Even if people question the assumption that the conveyer belt education system is "the track to success" (success by who's standards? by what measures?) they assauge that cognitive dissonance with the belief that by conforming to the system you at least learn self-discipline.

My question is: Do you learn self discipline with compulsory education?

Children, teenagers, and adults of all ages are self-motivated to learn the things they want to know, or need to know, to reach their goals. And when you give children the environment and permission to actually do this they learn to be disciplined. They learn that discipline helps them accomplish what they want to do.

The real problem then is not the lack of discipline but the lack of self-knowing and inspiration.


I want to illustrate this but I'm not good at hypothetical examples. I tried writing some and they fell flat, so I'll tell you what this self-discipline, arising from self-directed learning, looks like in my home.

  • Designing and sewing a skirt. Making progress every week even when it's difficult to do all that pinning and stitching. Ideas are wonderful but then the work must be done and the work requires discipline.
  • Training for a 5k running race.
  • Crying, yes crying, through the final stages of a project. Tears that tug at my heart strings, but tears I am nonetheless unable to do anything about. I did not assign this project, nor can I remove its burden (though I can do a few extra chores to buy a child more time). In our experience, as young adults and emerging young adults see ideas through to completion there will be blood (ok, so there hasn't been a lot of blood), sweat, and tears. This is the time for that.
  • Establishing a taekwondo practice routine.
  • Sewing a birthday gift for a sibling (with an obvious deadline). Again, ideas are wonderful but then the work must be done and the work requires discipline.
  • Learning to read, even when it's hard. Being allowed to come to your own conclusion that this skill matters to you (not because of school shame) and then working at it.
  • Structuring your own school time, as a young adult, and sticking to it. "Showing up" day after day to do work that is tedious because you value it. Which brings the word tedious into question. (The work appears tedious to me because I can't imagine sitting down and doing it.)
  • Finishing what you start, even through difficult and uninspiring spots. Motivated by a commitment you made and payment upon completion. This applies to art commissions, doll commissions, and other obligations our kids choose.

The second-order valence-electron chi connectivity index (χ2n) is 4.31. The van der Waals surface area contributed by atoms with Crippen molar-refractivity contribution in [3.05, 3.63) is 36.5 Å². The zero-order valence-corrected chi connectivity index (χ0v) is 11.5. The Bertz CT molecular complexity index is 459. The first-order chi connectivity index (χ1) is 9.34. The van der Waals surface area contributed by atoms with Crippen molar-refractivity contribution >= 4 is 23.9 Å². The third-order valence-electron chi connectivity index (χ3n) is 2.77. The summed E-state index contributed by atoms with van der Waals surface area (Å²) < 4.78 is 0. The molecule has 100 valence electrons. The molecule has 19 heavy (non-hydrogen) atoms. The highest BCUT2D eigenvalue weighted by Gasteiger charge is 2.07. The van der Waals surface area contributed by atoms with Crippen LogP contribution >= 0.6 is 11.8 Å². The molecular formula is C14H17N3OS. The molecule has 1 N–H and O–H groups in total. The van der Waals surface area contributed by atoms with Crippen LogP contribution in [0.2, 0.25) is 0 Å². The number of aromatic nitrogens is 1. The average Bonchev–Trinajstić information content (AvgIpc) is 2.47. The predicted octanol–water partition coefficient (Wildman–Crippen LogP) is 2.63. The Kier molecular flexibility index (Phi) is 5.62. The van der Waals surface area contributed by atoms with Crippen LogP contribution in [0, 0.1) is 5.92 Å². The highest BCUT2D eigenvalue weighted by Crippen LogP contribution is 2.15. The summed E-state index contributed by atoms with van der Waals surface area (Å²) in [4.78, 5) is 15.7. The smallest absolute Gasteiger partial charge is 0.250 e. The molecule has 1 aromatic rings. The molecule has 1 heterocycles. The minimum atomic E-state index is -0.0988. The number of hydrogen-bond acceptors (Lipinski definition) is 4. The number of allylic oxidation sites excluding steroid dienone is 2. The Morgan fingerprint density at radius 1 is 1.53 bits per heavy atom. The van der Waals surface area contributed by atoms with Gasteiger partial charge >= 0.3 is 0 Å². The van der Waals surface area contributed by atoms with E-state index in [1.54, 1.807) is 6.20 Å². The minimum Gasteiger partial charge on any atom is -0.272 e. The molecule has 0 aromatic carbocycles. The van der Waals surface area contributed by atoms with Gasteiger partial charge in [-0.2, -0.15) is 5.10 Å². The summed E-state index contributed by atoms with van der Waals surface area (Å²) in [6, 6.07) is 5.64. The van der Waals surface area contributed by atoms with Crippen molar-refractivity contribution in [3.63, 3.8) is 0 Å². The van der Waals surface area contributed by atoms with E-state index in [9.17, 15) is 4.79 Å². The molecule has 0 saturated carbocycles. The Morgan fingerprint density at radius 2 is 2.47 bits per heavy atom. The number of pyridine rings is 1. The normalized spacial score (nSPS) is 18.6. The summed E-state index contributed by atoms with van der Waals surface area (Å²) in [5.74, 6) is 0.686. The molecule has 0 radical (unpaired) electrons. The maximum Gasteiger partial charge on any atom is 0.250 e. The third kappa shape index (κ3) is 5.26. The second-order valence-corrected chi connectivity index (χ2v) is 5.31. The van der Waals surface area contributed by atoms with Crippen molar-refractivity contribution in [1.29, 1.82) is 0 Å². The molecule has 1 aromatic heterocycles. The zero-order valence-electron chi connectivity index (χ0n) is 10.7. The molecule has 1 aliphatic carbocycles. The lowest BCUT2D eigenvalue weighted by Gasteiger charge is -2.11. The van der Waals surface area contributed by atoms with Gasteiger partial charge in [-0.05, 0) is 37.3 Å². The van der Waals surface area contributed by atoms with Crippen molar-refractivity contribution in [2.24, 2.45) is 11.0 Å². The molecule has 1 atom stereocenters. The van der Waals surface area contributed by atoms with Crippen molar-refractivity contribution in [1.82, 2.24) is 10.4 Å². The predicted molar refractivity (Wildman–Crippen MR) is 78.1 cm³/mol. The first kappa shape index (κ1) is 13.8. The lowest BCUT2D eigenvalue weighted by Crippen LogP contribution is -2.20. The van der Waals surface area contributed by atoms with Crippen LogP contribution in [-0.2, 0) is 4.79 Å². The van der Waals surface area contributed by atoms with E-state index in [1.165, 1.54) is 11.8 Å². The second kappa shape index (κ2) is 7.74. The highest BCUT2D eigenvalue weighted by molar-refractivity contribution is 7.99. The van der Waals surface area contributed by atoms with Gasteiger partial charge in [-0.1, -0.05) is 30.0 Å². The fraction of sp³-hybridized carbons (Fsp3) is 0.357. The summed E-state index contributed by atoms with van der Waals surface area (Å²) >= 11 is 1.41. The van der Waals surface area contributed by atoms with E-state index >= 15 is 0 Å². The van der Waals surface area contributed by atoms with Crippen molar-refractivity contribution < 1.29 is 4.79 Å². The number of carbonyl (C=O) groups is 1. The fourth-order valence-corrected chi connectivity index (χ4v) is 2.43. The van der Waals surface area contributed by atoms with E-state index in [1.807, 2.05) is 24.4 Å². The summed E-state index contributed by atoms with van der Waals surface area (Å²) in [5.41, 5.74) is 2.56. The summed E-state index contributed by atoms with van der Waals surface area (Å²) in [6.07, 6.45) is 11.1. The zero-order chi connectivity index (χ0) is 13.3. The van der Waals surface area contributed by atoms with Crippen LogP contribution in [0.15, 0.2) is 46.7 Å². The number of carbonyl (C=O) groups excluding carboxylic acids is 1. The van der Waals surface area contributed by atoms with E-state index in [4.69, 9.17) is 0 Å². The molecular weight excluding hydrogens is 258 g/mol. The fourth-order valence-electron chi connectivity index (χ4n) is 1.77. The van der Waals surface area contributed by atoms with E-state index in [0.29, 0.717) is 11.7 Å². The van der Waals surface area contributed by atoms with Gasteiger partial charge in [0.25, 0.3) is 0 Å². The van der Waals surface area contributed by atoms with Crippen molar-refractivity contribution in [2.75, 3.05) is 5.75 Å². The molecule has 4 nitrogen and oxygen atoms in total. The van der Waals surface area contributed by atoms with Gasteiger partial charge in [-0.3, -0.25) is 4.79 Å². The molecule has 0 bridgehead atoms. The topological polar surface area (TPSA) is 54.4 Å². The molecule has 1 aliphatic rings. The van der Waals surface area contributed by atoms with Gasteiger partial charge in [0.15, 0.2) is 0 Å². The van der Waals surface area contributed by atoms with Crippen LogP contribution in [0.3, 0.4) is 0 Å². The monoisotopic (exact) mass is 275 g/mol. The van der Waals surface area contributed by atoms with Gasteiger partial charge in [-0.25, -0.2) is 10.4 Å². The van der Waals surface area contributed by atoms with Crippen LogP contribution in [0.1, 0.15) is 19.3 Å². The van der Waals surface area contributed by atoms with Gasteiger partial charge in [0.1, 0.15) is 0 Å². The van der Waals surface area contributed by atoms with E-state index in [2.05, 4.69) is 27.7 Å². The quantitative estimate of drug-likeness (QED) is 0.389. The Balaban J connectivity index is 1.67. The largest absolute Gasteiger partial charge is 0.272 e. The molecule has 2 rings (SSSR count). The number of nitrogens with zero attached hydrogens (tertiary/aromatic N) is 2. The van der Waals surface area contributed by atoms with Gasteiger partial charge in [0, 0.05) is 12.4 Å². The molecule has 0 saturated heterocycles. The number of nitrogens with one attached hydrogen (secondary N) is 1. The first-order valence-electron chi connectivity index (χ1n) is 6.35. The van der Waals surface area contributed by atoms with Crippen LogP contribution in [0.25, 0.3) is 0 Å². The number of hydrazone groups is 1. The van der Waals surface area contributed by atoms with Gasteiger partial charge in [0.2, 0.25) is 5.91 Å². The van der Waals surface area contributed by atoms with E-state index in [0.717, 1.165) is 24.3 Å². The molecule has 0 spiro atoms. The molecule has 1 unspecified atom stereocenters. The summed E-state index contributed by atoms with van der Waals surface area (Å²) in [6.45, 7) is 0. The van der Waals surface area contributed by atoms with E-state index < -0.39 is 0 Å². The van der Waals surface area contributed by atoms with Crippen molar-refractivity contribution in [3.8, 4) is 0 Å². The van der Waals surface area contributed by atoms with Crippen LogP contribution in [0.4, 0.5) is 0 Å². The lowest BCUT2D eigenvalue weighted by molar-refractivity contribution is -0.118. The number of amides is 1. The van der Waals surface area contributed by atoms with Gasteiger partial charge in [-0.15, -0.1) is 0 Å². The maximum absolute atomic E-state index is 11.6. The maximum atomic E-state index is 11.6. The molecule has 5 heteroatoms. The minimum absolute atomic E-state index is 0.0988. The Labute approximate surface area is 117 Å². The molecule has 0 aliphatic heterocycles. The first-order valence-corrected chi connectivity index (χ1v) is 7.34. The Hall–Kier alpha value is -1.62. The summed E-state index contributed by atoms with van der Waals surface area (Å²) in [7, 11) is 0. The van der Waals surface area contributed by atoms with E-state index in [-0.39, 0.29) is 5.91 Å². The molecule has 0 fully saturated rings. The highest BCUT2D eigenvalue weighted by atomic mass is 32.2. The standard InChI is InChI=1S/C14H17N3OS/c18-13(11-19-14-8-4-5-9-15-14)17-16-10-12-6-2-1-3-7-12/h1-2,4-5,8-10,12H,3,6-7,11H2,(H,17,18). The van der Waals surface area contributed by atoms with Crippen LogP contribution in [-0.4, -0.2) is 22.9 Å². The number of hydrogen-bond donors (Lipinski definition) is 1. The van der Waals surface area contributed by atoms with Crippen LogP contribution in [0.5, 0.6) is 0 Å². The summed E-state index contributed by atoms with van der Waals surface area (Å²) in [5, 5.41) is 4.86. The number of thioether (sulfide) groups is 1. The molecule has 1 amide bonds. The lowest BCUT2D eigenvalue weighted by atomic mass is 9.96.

• Learning Japanese. Finding a language program, preparing your own study material, following through because you want to.
  • Programming with your Dad for a few hours a week not because "you love programming" but because computer programming fits with your strengths and interests and is an accessible way for you to earn the money you need to purchase an iPad. It's a skill that helps you meet a goal, and when you have goals you are driven.

My role in these scenarios is to offer encouragement and support. To secure resources, find mentors, accommodate the schedule (sometimes I do extra chores if the kids are under a deadline), bring fresh perspectives, and offer a lot of "you can do it" messages in the difficult spots.

The student designs and chooses their own "assignments", or projects. I don't have to convince them of its value, they chose it. The motivation to do the work is intrinsic. Self-discipline.

Our children, your children, are scientists, writers, readers, sewists, tinkers, do-ers, makers, artists, and athletes. They have ideas and inspiration all the time. They learn self-discipline by following through on some of these ideas (you can't make every idea a reality).

Children learn self-discipline through the perspiration of interest-led learning and living.

An important note about ages and stages.

I've mentioned this already but I must return to it again. A child's work doesn't look like work. It looks like play.

Crayola coloring set

They will be having fun and you will wonder, "how will they learn to apply themselves when they are enjoying themselves so much?" (Perhaps if you find yourself asking these types of questions you need re-evaluate your assumptions and beliefs and work, discipline, and joy.)

Only in recent years, as our children moved through the ages of 11, 12 and 13 has self-discipline been applied to anything that looks "schoolish". And even then it starts small.

Celine reaching her high school years, what we also call the scholar phase, was not an arbitrary age decision, "you're 14, you're in high school". Celine has reached this stage because, after a childhood of love of learning, she is choosing to go deeper, to be much more disciplined in reaching her goals.

There are days when I say "we don't have to do school today" because our schedule is crazy or whatever and she continues with her studies anyway. Regardless of whether her parents say it must be done or not. That is what is called self-discipline.